Summary and a Personal Epilogue
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This book has put forth several theses, either explicitly or in how the presentation was structured. Let me summarize these briefly, before concluding on the same personal note that the book opened with. By way of introduction, I should affirm once again what by now is obvious to the reader, and that is that the present work does not seek to describe the encounter from the perspective of some neutrality. Rather, it is an engaged description and as such is carried out from my own specific Jewish vantage point. A Hindu reading of the encounter is important, but, as I shall presently note, remains some distance away, in view of the contours of the present encounter. What have we seen then in the course of our study?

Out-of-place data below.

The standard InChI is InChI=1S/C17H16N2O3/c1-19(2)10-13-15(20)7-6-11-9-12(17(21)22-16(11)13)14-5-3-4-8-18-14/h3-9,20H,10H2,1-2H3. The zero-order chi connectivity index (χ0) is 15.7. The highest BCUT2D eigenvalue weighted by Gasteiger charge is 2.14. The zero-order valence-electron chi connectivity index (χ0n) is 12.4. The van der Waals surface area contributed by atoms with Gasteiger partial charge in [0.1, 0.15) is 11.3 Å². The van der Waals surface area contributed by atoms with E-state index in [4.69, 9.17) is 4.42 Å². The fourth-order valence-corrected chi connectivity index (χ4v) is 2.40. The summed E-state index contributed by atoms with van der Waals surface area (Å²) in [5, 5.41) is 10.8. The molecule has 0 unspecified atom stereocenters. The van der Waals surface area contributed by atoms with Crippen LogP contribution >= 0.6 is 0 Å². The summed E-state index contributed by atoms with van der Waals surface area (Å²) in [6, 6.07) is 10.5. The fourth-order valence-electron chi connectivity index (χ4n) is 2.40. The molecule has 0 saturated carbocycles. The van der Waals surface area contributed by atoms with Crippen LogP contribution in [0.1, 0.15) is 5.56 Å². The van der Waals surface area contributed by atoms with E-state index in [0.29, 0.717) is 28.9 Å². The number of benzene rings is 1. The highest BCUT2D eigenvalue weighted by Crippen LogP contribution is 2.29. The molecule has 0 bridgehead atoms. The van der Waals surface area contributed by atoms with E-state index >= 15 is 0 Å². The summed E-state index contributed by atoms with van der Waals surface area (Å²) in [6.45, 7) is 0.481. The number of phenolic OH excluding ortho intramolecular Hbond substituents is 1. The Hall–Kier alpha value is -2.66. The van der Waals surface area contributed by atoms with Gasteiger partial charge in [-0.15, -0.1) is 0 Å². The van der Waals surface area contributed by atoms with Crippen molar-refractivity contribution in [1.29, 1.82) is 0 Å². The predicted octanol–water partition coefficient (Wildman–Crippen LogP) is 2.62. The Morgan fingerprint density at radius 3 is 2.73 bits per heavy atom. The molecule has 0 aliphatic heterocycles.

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- 1.See Ananda, Hindu View of Judaism, APC Publications, New Delhi, 1996.Google Scholar
- 2.See Ashok Vohra, Metaphysical Unity, Phenomenological Diversity and the Approach to the Other: An Advaita Vedanta Position, The Religious Other: Hostility, Hospitality and the Hope of Human Flourishing, ed. Alon Goshen-Gottstein, Lexington Books, Lanham, MD, 2014, pp. 99–115.Google Scholar
- 5.John Thatamanil, Managing Multiple Religious and Scholarly Identities: An Argument for a Theological Study of Hinduism, Journal of the American Academy of Religion 68, 4, 2000.Google Scholar